Meaning of MIST in English

I. mist 1 /mɪst/ BrE AmE noun

[ Language: Old English ]

1 . [uncountable and countable] a light cloud low over the ground that makes it difficult for you to see very far ⇨ fog :

We could just see the outline of the house through the mist.

He vanished into the mist.

The hills were shrouded in mist (=covered in mist, so that you could not see them) .

The mist came down off the mountains.

The mists rolled in off the sea (=came on to the land the sea)

2 . lost in the mists of time if something such as a fact or secret is lost in the mists of time, no one remembers it because it happened so long ago:

The real reasons for the war are now lost in the mists of time.

3 . see something through a mist of tears literary to see something while you are crying

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■ verbs

▪ be covered in mist ( also be shrouded in mist literary )

The tops of the mountains were shrouded in mist.

▪ a mist comes down/in (=comes to a place)

The mist came down like a curtain.

▪ a mist rolls in (=moves along to a place)

A mist began to roll in off the sea.

▪ the mist clears/lifts (=goes away)

The mountains suddenly appeared as the mist lifted.

▪ mist swirls (=moves in circles)

The boat disappeared into the swirling mist.

▪ a mist hangs/lies somewhere (=stays in a place)

A thick mist lay on the hills.

▪ a mist drifts (=moves slightly)

A mist drifted over the marsh.

▪ a mist rises (=comes up from something such as water)

I could see the mist rising from the river.

▪ a mist obscures/hides something (=covers something so that you cannot see it)

Mist obscured the ships in the harbor.

▪ disappear/vanish into the mist (=stop being seen because of the mist)

He passed me on the trail and disappeared into the mist.

▪ appear out of the mist ( also emerge from the mist )

Suddenly my commanding officer appeared out of the mist.

▪ loom out of the mist (=start being seen in a way that is not clear, because the mist still covers it slightly)

Here and there trees loomed out of the mist.


▪ a fine/light mist

A fine mist began to settle on the water.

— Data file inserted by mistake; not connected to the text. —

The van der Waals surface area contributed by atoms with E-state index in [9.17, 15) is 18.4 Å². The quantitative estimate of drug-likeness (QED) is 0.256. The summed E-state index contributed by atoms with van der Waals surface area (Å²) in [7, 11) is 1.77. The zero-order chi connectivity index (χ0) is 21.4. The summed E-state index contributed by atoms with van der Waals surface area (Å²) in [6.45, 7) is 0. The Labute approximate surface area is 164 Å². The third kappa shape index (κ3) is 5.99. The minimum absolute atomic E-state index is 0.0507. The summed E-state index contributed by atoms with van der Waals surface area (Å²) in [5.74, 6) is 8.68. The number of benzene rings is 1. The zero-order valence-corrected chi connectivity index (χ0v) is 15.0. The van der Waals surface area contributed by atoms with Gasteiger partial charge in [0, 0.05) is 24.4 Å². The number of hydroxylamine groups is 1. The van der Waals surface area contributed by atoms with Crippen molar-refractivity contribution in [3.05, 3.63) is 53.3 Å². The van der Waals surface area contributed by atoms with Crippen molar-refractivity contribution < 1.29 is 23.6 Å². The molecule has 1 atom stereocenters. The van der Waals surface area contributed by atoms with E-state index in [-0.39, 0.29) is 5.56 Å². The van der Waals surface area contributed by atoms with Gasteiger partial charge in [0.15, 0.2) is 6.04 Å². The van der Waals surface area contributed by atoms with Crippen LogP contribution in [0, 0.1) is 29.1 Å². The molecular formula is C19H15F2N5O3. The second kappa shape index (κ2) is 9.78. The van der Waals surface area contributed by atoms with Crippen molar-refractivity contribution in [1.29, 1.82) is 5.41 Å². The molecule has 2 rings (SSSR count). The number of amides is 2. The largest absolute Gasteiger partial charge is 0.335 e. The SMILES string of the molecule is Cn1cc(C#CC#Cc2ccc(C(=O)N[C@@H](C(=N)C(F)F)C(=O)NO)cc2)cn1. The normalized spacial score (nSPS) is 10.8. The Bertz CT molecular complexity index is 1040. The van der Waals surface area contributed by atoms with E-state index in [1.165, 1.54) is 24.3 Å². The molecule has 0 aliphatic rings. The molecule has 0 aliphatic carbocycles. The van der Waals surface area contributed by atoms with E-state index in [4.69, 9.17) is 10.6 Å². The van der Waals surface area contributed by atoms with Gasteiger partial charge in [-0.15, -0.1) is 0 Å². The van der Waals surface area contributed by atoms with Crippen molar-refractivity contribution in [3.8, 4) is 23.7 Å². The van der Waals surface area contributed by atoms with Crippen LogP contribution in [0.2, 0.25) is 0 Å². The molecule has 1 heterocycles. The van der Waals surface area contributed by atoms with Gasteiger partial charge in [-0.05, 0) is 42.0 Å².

▪ a thick/heavy mist

Outside, a heavy mist obscured everything.

▪ the morning/evening mist

The sun broke through the morning mist.

▪ autumn mist(s)

The field looked magical in the autumn mist.

▪ a sea mist

Alice sailed into a small patch of sea mist.

■ phrases

▪ a veil/curtain of mist (=an amount of mist that prevents you seeing something clearly)

We looked up, through the veil of mist, at the waterfall.

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▪ cloud noun [uncountable and countable] a white or grey mass in the sky that forms from very small drops of water:

The storm was still a way off but black clouds were gathering.


Thick cloud obscured the top of the hill.

▪ fog noun [uncountable and countable] very thick cloud near the ground which is difficult to see through:

The cars crashed into each other in thick fog.


The fog had lifted (=disappeared) slightly.

▪ mist noun [uncountable and countable] light cloud near the ground that makes it difficult for you to see very far. Mist is usually not as thick as fog . You often get mist near areas of water or mountains:

The morning mist was lifting and the sun was coming up.


A grey mist hung over the water.


The hills were shrouded in mist (=surrounded by mist) .

▪ haze noun [singular, uncountable] smoke, dust, or mist in the air which is difficult to see through:

He saw the horses coming towards him through a haze of dust.


The road shimmered in the heat haze.


A pale blue haze hung over the far-off mountains.

▪ smog noun [uncountable and countable] dirty air that looks like a mixture of smoke and fog, caused by smoke from cars and factories in cities:

The city is covered in smog for much of the year.


A smog warning was issued for parts of Southern Oregon.

▪ thundercloud noun [countable] a large dark cloud that you see before or during a storm:

He watched the thunderclouds roll across the valley.

▪ vapour trail British English , vapor trail American English noun [countable] the white line that is left in the sky by a plane:

High overhead, a jet left its vapour trail across the blue sky.

II. mist 2 BrE AmE verb

[transitive] to cover something with very small drops of liquid in order to keep it wet:

The plant has to be misted every day.

mist over phrasal verb

1 . if someone’s eyes mist over, they become filled with tears:

His eyes misted over at the memory of his wife.

2 . to mist up

mist up phrasal verb

if a piece of glass mists up, or if something mists it up, it becomes covered with very small drops of water so that you cannot see through it

mist something ↔ up

I can’t see where I’m going, with the windows all misted up like this.

Longman Dictionary of Contemporary English.      Longman - Словарь современного английского языка.